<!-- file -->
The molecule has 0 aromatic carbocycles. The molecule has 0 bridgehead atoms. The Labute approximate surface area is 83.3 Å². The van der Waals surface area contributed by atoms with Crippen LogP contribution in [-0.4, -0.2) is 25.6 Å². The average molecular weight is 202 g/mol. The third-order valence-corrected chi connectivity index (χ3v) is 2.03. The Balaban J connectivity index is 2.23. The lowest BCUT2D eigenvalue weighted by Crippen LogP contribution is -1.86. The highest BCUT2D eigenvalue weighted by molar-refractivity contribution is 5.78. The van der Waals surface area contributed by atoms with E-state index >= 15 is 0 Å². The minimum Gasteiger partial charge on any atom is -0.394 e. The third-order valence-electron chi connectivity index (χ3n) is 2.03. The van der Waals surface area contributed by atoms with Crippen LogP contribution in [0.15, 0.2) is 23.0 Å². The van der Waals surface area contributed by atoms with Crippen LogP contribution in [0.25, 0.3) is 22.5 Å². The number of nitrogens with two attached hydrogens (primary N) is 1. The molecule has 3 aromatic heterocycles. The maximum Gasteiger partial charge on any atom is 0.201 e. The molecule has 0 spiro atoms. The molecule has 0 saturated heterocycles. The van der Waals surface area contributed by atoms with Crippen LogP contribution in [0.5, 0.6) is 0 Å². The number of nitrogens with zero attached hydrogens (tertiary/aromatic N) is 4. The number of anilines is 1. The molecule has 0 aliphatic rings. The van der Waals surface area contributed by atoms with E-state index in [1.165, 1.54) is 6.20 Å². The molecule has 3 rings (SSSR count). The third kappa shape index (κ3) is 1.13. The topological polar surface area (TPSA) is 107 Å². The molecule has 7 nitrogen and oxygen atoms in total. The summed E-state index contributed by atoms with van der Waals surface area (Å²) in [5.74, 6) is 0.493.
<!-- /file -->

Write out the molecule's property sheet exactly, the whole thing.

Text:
The molecule has 0 aromatic carbocycles. The molecule has 0 bridgehead atoms. The Labute approximate surface area is 83.3 Å². The van der Waals surface area contributed by atoms with Crippen LogP contribution in [-0.4, -0.2) is 25.6 Å². The average molecular weight is 202 g/mol. The third-order valence-corrected chi connectivity index (χ3v) is 2.03. The Balaban J connectivity index is 2.23. The lowest BCUT2D eigenvalue weighted by Crippen LogP contribution is -1.86. The highest BCUT2D eigenvalue weighted by molar-refractivity contribution is 5.78. The van der Waals surface area contributed by atoms with E-state index >= 15 is 0 Å². The minimum Gasteiger partial charge on any atom is -0.394 e. The third-order valence-electron chi connectivity index (χ3n) is 2.03. The van der Waals surface area contributed by atoms with Crippen LogP contribution in [0.15, 0.2) is 23.0 Å². The van der Waals surface area contributed by atoms with Crippen LogP contribution in [0.25, 0.3) is 22.5 Å². The number of nitrogens with two attached hydrogens (primary N) is 1. The molecule has 3 aromatic heterocycles. The maximum Gasteiger partial charge on any atom is 0.201 e. The molecule has 0 spiro atoms. The molecule has 0 saturated heterocycles. The van der Waals surface area contributed by atoms with Crippen LogP contribution in [0.5, 0.6) is 0 Å². The number of nitrogens with zero attached hydrogens (tertiary/aromatic N) is 4. The number of anilines is 1. The molecule has 0 aliphatic rings. The van der Waals surface area contributed by atoms with E-state index in [1.165, 1.54) is 6.20 Å². The molecule has 3 rings (SSSR count). The third kappa shape index (κ3) is 1.13. The topological polar surface area (TPSA) is 107 Å². The molecule has 7 nitrogen and oxygen atoms in total. The summed E-state index contributed by atoms with van der Waals surface area (Å²) in [5.74, 6) is 0.493.